On Saturday, some 1,500 students from all over the world gathered to discuss freedom at the Students for Liberty Conference in Washington, D.C.
Economist Donald Boudreaux showed the students a department store catalog from 1958 to underscore how the free market, while contributing to income inequality, also dramatically improved the lives of the poor: "The typical American worker back then had to work 30 hours to buy this vacuum cleaner. Today, a worker has to work only six hours to buy a much better vacuum cleaner. And that's true for clothing, food, all sorts of things."
That's how free markets work: quietly, gradually improving things. That doesn't always appeal to impatient young people—or to radical old people who fancy themselves social engineers who should shape the world.
Such social engineering is revered on campuses. A student from Quebec complained that economists about whom his fellow students learn are "Keynesians, who believe that breaking windows is good for the economy, or neoclassicals, who believe in unrealistic assumptions like perfect competition and perfect information."
If there were a part of America for which the American students at this conference felt a special pride, it was the Constitution. "The Constitution of the United States is a promise about how government power will be used," Timothy Sandefur, author of "The Conscience of the Constitution," told them. "A promise was left to us by a generation who lived under tyrannical government and decided they needed a framework that would preserve the blessings of liberty."
These students appreciated that inheritance, although they said the Constitution is rarely discussed at their schools. They surprised me by knowing the correct answer to my question: How often is the word "democracy" used in the Constitution?
Answer: never. The founders understood that democracy may bring mob rule—tyranny of a majority. So the Constitution focuses on restricting government—to secure individual liberty.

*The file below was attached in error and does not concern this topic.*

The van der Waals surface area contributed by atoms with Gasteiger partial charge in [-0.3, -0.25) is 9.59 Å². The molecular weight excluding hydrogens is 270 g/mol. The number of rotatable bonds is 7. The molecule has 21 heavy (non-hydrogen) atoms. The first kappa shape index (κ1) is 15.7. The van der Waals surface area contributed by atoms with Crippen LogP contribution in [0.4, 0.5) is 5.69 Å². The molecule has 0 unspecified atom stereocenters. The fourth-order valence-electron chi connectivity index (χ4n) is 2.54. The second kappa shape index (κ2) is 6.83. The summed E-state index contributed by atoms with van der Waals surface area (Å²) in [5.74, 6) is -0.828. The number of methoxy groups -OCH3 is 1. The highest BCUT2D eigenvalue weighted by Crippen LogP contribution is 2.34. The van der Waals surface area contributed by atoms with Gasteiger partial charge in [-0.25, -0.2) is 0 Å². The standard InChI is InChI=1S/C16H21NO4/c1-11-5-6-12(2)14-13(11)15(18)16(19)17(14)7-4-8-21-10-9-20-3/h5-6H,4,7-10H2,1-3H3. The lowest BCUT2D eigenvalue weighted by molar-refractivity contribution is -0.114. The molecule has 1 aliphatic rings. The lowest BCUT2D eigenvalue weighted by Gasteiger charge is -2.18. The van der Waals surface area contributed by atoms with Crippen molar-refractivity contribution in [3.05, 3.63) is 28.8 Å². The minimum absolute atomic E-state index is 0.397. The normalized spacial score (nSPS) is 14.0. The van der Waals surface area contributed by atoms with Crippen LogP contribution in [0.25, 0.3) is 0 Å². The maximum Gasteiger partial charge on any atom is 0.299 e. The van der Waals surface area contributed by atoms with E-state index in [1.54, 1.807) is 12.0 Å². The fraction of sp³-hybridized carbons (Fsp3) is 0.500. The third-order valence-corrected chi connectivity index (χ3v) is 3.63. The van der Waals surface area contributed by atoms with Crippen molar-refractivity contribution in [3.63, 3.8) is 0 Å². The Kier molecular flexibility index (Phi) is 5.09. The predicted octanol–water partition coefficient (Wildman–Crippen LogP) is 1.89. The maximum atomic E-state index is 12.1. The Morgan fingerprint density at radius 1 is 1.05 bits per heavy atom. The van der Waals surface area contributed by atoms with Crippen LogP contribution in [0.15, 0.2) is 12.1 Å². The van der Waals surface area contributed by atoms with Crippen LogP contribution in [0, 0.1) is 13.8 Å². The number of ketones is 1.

If anything, these students were stauncher in their defense of liberty than the Founders.
Kelly Kidwell, a sophomore from Tulane University, said, "Regardless of what its intent was, we still have the (big) government that we have now—so the Constitution has either provided for that government, or failed to prevent it."
That's an argument that libertarian economist Murray Rothbard used to make. He took the pessimistic view that the Constitution's "limited government" was an experiment that had already failed, since 200 years later, government was barely limited at all. He concluded that libertarians should be not just constitutionalists but anarchists—get rid of government completely.
That idea sounds extreme to me, and to some libertarians at the conference—not to mention the few pro-big-government speakers, like movie director Oliver Stone. But I'm happy that students ask those sorts of questions rather than wondering which regulations to pass, what to tax and whom to censor for "insensitive" speech.
Even in an audience filled with libertarians, there were unsettled issues and divisive questions. Some students and speakers sounded a lot like the campus leftists who complain about "privilege." Others sounded conservative and sought guidance from their religion.
I think this diversity is a good sign for the future of libertarian ideas. There are many ways for free people to live and to accomplish their goals—and as these students learned, the most important thing is not to assume that government has the answer to the questions.
Students for Liberty's website says: " … this is the most libertarian generation. The millennial generation is more social, organized and receptive to liberty, but also the most punished by the economic misconduct of older generations."
Old politicians and old voters may never change their minds. But libertarianism grows fastest among the young, and so groups like Students for Liberty give me hope. Those young people sure know more about liberty that I did when I was their age.